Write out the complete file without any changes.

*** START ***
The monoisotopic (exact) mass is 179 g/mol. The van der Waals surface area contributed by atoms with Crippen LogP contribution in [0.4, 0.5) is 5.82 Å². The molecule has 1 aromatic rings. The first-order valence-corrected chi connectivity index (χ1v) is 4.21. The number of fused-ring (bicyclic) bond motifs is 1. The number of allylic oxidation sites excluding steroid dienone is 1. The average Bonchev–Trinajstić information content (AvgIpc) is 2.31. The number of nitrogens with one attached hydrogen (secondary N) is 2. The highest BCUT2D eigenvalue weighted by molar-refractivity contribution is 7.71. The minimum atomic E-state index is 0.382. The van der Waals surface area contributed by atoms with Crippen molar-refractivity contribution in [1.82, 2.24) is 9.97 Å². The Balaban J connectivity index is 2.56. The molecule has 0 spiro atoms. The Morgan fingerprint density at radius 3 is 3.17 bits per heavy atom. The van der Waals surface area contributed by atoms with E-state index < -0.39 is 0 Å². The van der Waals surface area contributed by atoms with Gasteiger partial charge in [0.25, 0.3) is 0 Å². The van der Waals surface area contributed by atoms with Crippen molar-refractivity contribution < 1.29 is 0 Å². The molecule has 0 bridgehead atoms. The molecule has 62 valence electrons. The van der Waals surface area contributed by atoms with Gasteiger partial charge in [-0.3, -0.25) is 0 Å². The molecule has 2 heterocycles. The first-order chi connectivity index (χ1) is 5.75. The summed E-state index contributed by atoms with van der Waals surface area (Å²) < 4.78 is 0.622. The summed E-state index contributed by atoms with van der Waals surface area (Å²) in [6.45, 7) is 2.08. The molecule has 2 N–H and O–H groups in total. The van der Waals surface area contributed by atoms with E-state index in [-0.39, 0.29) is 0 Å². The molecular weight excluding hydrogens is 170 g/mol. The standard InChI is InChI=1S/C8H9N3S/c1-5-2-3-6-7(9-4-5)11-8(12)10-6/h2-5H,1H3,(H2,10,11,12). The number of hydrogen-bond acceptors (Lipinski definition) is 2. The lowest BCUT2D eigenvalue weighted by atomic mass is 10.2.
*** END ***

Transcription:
The monoisotopic (exact) mass is 179 g/mol. The van der Waals surface area contributed by atoms with Crippen LogP contribution in [0.4, 0.5) is 5.82 Å². The molecule has 1 aromatic rings. The first-order valence-corrected chi connectivity index (χ1v) is 4.21. The number of fused-ring (bicyclic) bond motifs is 1. The number of allylic oxidation sites excluding steroid dienone is 1. The average Bonchev–Trinajstić information content (AvgIpc) is 2.31. The number of nitrogens with one attached hydrogen (secondary N) is 2. The highest BCUT2D eigenvalue weighted by molar-refractivity contribution is 7.71. The minimum atomic E-state index is 0.382. The van der Waals surface area contributed by atoms with Crippen molar-refractivity contribution in [1.82, 2.24) is 9.97 Å². The Balaban J connectivity index is 2.56. The molecule has 0 spiro atoms. The Morgan fingerprint density at radius 3 is 3.17 bits per heavy atom. The van der Waals surface area contributed by atoms with E-state index < -0.39 is 0 Å². The van der Waals surface area contributed by atoms with Gasteiger partial charge in [0.25, 0.3) is 0 Å². The van der Waals surface area contributed by atoms with Crippen molar-refractivity contribution < 1.29 is 0 Å². The molecule has 0 bridgehead atoms. The molecule has 62 valence electrons. The van der Waals surface area contributed by atoms with Gasteiger partial charge in [-0.3, -0.25) is 0 Å². The molecule has 2 heterocycles. The first-order chi connectivity index (χ1) is 5.75. The summed E-state index contributed by atoms with van der Waals surface area (Å²) < 4.78 is 0.622. The summed E-state index contributed by atoms with van der Waals surface area (Å²) in [6.45, 7) is 2.08. The molecule has 2 N–H and O–H groups in total. The van der Waals surface area contributed by atoms with E-state index in [-0.39, 0.29) is 0 Å². The molecular weight excluding hydrogens is 170 g/mol. The standard InChI is InChI=1S/C8H9N3S/c1-5-2-3-6-7(9-4-5)11-8(12)10-6/h2-5H,1H3,(H2,10,11,12). The number of hydrogen-bond acceptors (Lipinski definition) is 2. The lowest BCUT2D eigenvalue weighted by atomic mass is 10.2.